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Buying Speakers Individually?

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Buying Speakers Individually?

Postby jimh76 » Thu Oct 15, 2020 10:24 pm

Hi,

I have seen some speakers that I'm thinking of getring but its actually cheaper to buy 2 individual speakers than a pair, as the pair comes with extras that I don't need. Is there any problem in buying 2 seperate monitors that won't be neccesarily matched?

They are exactly the same model.

Thanks,

Jim.
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Re: Buying Speakers Individually?

Postby blinddrew » Thu Oct 15, 2020 11:24 pm

Shall we go with 'it depends'? I think we shall... ;)
This is all going to come down to the manufacturing consistency. Some companies will have very good consistency and hence the difference between any two models will be negligible. Some will be less precise in the manufacturing but have good quality control and will match pairs like that. Some will have neither of the above and you could actually have a fair bit of mismatch within a boxed 'pair'.
The other factor is Digital Signal Processing (DSP). I think some manufacturers rely on DSP to correct for small deviations in the manufacturing so pretty much anything from that model line will sound identical.
What model were you thinking of?
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Re: Buying Speakers Individually?

Postby jimh76 » Thu Oct 15, 2020 11:31 pm

Hi Blinddrew, thanks for the reply.

It was the new generation 4 of the KRK Rokits 5 inch monitors. The reason I'm getting those is that they seem to have quite good room adjustment settings and are front baffled and not rear (my monitors are quite close to the wall) which will help in my room.

I'm geeting the 5 inch as my room is not huge and I think the 7 would be too big.

They seem to be slightly cheaper (and in stock) when bought individually, but more expensive in a pair........

Have you any thoughts in them?

Cheers

Jim
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Re: Buying Speakers Individually?

Postby ef37a » Fri Oct 16, 2020 7:46 am

There are several ways to tackle this question...

First of all, how much individual QC (other than basic function) do you think a $100 individual monitor gets? I would say next to buggerall so a "pair" is no more likely to be acoustically matched than two bought at random.

The really top end manufacturers I am sure go to great lengths to match speaker chassis (Phil W, any idea?) . Then there is 'matching a pair' and making a consistent product which is sold as individuals, the latter calls for extremely stringent control IF each speaker is to be a match to any other. Now, it is well known here that I wear the dunce cap for digital matters but, I cannot see DSP having any effect on cone colouration? That occurs in very tight frequency 'slots', a flat frequency response is no guarantee of an accurate loudspeaker.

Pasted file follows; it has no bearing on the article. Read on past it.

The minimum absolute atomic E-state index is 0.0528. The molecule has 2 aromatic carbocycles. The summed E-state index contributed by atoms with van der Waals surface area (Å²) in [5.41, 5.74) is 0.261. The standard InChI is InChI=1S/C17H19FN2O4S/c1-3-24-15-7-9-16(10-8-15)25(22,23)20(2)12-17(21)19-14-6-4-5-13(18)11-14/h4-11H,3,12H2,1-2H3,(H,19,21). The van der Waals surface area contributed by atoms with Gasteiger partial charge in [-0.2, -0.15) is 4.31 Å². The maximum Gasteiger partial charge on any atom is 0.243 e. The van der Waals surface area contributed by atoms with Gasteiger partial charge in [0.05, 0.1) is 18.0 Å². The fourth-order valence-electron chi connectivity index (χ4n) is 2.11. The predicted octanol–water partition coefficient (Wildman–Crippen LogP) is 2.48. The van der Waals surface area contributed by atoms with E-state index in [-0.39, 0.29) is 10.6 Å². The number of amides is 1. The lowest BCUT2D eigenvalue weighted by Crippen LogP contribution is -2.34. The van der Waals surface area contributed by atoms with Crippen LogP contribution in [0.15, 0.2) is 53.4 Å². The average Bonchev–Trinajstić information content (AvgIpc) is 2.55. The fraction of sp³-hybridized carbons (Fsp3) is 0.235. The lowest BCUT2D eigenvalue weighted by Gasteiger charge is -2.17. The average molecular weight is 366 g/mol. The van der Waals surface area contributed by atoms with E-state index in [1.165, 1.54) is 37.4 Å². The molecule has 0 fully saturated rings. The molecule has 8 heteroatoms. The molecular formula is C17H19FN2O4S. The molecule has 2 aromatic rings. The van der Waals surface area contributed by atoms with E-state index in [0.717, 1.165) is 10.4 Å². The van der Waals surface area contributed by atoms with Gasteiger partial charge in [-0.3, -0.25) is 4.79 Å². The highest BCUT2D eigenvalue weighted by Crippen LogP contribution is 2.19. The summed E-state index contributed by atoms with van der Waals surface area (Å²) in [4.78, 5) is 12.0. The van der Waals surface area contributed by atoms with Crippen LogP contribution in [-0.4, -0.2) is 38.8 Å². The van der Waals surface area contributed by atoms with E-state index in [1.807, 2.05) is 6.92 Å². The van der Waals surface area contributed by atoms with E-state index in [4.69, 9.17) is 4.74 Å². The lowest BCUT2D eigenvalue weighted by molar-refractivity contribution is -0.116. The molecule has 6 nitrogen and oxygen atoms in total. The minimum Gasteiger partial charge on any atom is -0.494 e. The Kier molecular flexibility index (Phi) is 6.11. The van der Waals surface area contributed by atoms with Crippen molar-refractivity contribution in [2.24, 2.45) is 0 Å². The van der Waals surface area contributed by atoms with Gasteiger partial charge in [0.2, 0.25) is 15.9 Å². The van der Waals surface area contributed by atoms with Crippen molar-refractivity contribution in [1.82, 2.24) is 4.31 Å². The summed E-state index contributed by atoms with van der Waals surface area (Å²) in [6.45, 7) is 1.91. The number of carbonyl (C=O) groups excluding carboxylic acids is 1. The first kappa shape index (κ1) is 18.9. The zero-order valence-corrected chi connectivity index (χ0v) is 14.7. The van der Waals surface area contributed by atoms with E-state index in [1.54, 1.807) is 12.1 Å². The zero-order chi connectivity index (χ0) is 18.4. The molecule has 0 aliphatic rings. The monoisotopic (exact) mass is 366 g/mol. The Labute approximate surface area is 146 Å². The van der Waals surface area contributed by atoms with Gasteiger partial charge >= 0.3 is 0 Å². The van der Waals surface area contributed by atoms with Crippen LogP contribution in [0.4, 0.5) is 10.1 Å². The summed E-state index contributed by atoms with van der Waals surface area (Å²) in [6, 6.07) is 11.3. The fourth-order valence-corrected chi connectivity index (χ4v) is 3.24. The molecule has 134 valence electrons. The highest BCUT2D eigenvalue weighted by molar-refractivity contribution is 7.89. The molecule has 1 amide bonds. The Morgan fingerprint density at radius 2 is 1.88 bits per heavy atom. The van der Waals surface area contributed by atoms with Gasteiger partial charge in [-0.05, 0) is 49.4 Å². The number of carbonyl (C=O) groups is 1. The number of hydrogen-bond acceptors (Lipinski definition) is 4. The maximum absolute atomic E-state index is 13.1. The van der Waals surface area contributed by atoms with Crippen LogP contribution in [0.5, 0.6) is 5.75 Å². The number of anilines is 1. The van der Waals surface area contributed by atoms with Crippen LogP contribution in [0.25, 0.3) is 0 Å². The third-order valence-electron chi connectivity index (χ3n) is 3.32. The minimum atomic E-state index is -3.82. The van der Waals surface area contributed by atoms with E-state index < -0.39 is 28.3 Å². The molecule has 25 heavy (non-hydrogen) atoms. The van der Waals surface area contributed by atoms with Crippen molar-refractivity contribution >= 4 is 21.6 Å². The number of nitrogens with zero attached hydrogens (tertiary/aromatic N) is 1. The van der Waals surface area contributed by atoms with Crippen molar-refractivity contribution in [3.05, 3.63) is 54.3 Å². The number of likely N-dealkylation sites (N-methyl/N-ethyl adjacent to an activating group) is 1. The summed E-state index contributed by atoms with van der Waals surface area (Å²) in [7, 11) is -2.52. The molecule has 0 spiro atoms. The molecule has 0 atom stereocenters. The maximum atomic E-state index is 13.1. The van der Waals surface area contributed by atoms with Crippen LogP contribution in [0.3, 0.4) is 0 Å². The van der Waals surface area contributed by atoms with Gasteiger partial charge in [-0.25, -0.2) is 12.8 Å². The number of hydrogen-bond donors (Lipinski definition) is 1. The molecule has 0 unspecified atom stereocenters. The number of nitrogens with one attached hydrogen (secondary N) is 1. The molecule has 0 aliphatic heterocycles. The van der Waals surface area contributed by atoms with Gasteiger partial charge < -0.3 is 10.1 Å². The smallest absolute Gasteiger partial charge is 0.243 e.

But at the end of the day what matters is how fussy you are about accurate stereo imaging. If you want pin sharp positioning, that'll cost ya. A 'broad wash'? Easy, go cheap singles.

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Re: Buying Speakers Individually?

Postby Hugh Robjohns » Fri Oct 16, 2020 10:35 am

ef37a wrote:The really top end manufacturers I am sure go to great lengths to match speaker chassis (Phil W, any idea?) . Then there is 'matching a pair' and making a consistent product which is sold as individuals, the latter calls for extremely stringent control IF each speaker is to be a match to any other.

They do. The high-end professional monitor manufacturers typically test and calibrate their speakers to match their reference standard within +/-0.5dB (or better) so that any speaker can be paired with any other of the same model with perfect imaging.

This graph shows the aggregated QC frequency response measurements of 2500 speakers from a certain German manufacturer making lovely grey speakers with white badges....

Image

Since its design and QC is so good, this company guarantees that any two speakers selected at random will definitely be matched (between 40Hz and 10kHz) within ±0.9dB (magenta lines), but actually 80 percent of them will be matched within ±0.35dB (blue lines), and at least half of them will be better than ±0.2dB (cyan lines). Which is seriously impressive!

Of course... not every manufacturer takes this much care and attention, and the lower the price, the less care will be taken in ensuring each unit conforms to a tightly defined standard.

For the OP, I'd recommend buying from a supplier that allows returns. Buy two singles and listen to them. If their imaging is solid and stable you're good to go. If not, return one speaker and swap it for another... rinse and repeat until you have something approaching a well-matched pair! Depending on your listening environment, the chances are the first pair will work just fine.
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